Re: Irish Language Legislation
‘We represent a Miss Clare O’Donnell, whose children are being educated through the Irish language medium. We have been in correspondence with the British Secretary of State and the Minister of Culture, Arts and Leisure on her behalf since February 2015 in relation to the failure to implement the Irish Language Act.
Our client is disappointed that the proposals brought by the Minister of Culture, Arts and Leisure, Caral Ní Chuilin for an Irish Language Bill were not endorsed by the Executive Committee today. This decision is contrary to the recommendations of both the Council of Europe Committee of Ministers and the United Nations Committee on Economic, Social and Cultural Rights. It also flies in the face of the 94.7% of responses to that consultation indicating support for Irish language legislation.
It is our clients view that responsibility for the implementation of this legislation now rests with the British Government who committed to such a course through the St. Andrews Agreement of 2006.
Miss O’Donnell has now instructed us to request confirmation from the British Secretary of State when the British Government intends to introduce of an Irish Language Act, provide details of the steps that will be taken to ensure the implementation of that legislation notwithstanding today’s decision by the Executive Committee, and to outline the timetable for such implementation.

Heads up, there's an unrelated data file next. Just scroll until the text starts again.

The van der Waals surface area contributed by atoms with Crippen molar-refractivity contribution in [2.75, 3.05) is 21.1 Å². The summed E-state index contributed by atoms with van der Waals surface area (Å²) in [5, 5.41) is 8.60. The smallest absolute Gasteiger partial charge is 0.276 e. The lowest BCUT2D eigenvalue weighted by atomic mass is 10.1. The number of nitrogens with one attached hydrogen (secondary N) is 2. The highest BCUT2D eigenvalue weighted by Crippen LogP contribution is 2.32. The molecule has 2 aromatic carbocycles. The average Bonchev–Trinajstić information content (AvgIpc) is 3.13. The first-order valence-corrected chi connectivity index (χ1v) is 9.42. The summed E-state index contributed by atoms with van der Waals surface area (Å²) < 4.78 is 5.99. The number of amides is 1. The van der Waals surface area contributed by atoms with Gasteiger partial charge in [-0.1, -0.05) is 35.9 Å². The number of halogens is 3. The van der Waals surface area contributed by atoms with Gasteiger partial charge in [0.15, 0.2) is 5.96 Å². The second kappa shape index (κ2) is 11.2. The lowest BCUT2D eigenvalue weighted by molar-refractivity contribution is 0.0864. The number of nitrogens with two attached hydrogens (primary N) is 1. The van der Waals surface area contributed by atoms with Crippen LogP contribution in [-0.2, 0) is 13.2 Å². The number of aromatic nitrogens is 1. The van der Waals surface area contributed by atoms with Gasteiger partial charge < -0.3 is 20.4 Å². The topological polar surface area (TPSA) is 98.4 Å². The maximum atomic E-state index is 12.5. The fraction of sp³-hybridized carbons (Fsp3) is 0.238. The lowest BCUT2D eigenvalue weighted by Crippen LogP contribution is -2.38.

A failure by the British Government to ensure that the commitment to introduce an Irish Language Act will result in judicial review proceedings being commenced by our client.’
The British Government commitment to introduce an Irish Language Act is set out in Annex B (Human Rights, Equality, Victims and Other Issues) in the following terms: “The Government will introduce an Irish Language Act reflecting on the experience of Wales and Ireland and work with the incoming Executive to enhance and protect the development of the Irish language.”